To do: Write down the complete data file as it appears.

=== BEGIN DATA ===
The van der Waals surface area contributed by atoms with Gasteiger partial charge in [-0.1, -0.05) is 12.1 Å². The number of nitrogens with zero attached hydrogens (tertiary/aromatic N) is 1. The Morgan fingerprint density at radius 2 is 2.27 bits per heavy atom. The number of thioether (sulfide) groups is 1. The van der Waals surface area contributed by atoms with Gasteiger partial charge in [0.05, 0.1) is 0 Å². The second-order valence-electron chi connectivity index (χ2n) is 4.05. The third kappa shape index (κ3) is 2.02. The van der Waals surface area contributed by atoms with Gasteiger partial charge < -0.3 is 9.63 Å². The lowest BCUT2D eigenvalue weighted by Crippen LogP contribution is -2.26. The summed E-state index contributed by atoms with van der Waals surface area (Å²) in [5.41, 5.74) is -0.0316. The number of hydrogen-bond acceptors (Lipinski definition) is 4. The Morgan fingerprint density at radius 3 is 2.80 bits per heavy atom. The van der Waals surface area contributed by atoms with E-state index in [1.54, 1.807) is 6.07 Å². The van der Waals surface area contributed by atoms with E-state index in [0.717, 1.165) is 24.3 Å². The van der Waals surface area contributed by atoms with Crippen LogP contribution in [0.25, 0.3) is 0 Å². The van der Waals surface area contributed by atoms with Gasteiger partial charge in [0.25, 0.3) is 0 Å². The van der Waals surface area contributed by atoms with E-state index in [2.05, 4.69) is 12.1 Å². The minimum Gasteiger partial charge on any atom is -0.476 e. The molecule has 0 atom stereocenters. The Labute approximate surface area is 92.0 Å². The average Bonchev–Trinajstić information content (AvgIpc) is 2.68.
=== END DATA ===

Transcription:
The van der Waals surface area contributed by atoms with Gasteiger partial charge in [-0.1, -0.05) is 12.1 Å². The number of nitrogens with zero attached hydrogens (tertiary/aromatic N) is 1. The Morgan fingerprint density at radius 2 is 2.27 bits per heavy atom. The number of thioether (sulfide) groups is 1. The van der Waals surface area contributed by atoms with Gasteiger partial charge in [0.05, 0.1) is 0 Å². The second-order valence-electron chi connectivity index (χ2n) is 4.05. The third kappa shape index (κ3) is 2.02. The van der Waals surface area contributed by atoms with Gasteiger partial charge < -0.3 is 9.63 Å². The lowest BCUT2D eigenvalue weighted by Crippen LogP contribution is -2.26. The summed E-state index contributed by atoms with van der Waals surface area (Å²) in [5.41, 5.74) is -0.0316. The number of hydrogen-bond acceptors (Lipinski definition) is 4. The Morgan fingerprint density at radius 3 is 2.80 bits per heavy atom. The van der Waals surface area contributed by atoms with E-state index in [1.54, 1.807) is 6.07 Å². The van der Waals surface area contributed by atoms with E-state index in [0.717, 1.165) is 24.3 Å². The van der Waals surface area contributed by atoms with Crippen LogP contribution in [0.25, 0.3) is 0 Å². The van der Waals surface area contributed by atoms with Gasteiger partial charge in [0.25, 0.3) is 0 Å². The van der Waals surface area contributed by atoms with E-state index in [2.05, 4.69) is 12.1 Å². The minimum Gasteiger partial charge on any atom is -0.476 e. The molecule has 0 atom stereocenters. The Labute approximate surface area is 92.0 Å². The average Bonchev–Trinajstić information content (AvgIpc) is 2.68.